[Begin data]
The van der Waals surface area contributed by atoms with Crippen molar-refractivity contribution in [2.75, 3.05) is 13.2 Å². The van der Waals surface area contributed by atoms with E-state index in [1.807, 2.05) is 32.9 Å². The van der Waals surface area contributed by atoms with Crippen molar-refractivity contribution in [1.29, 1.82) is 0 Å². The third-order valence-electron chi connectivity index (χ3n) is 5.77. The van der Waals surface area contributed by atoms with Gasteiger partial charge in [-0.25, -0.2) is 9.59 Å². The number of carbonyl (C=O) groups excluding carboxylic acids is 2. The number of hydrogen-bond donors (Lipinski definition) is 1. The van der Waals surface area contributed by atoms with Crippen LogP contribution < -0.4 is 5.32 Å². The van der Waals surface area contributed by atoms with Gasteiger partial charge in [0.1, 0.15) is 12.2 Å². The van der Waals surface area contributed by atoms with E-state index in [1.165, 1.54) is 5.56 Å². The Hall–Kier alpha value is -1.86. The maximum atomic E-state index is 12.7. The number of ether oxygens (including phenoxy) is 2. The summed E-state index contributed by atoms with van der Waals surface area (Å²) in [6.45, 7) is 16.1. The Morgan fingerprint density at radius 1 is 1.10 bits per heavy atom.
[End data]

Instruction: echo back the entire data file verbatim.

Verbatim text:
The van der Waals surface area contributed by atoms with Crippen molar-refractivity contribution in [2.75, 3.05) is 13.2 Å². The van der Waals surface area contributed by atoms with E-state index in [1.807, 2.05) is 32.9 Å². The van der Waals surface area contributed by atoms with Crippen molar-refractivity contribution in [1.29, 1.82) is 0 Å². The third-order valence-electron chi connectivity index (χ3n) is 5.77. The van der Waals surface area contributed by atoms with Gasteiger partial charge in [-0.25, -0.2) is 9.59 Å². The number of carbonyl (C=O) groups excluding carboxylic acids is 2. The number of hydrogen-bond donors (Lipinski definition) is 1. The van der Waals surface area contributed by atoms with Crippen LogP contribution < -0.4 is 5.32 Å². The van der Waals surface area contributed by atoms with Gasteiger partial charge in [0.1, 0.15) is 12.2 Å². The van der Waals surface area contributed by atoms with E-state index in [1.165, 1.54) is 5.56 Å². The Hall–Kier alpha value is -1.86. The maximum atomic E-state index is 12.7. The number of ether oxygens (including phenoxy) is 2. The summed E-state index contributed by atoms with van der Waals surface area (Å²) in [6.45, 7) is 16.1. The Morgan fingerprint density at radius 1 is 1.10 bits per heavy atom.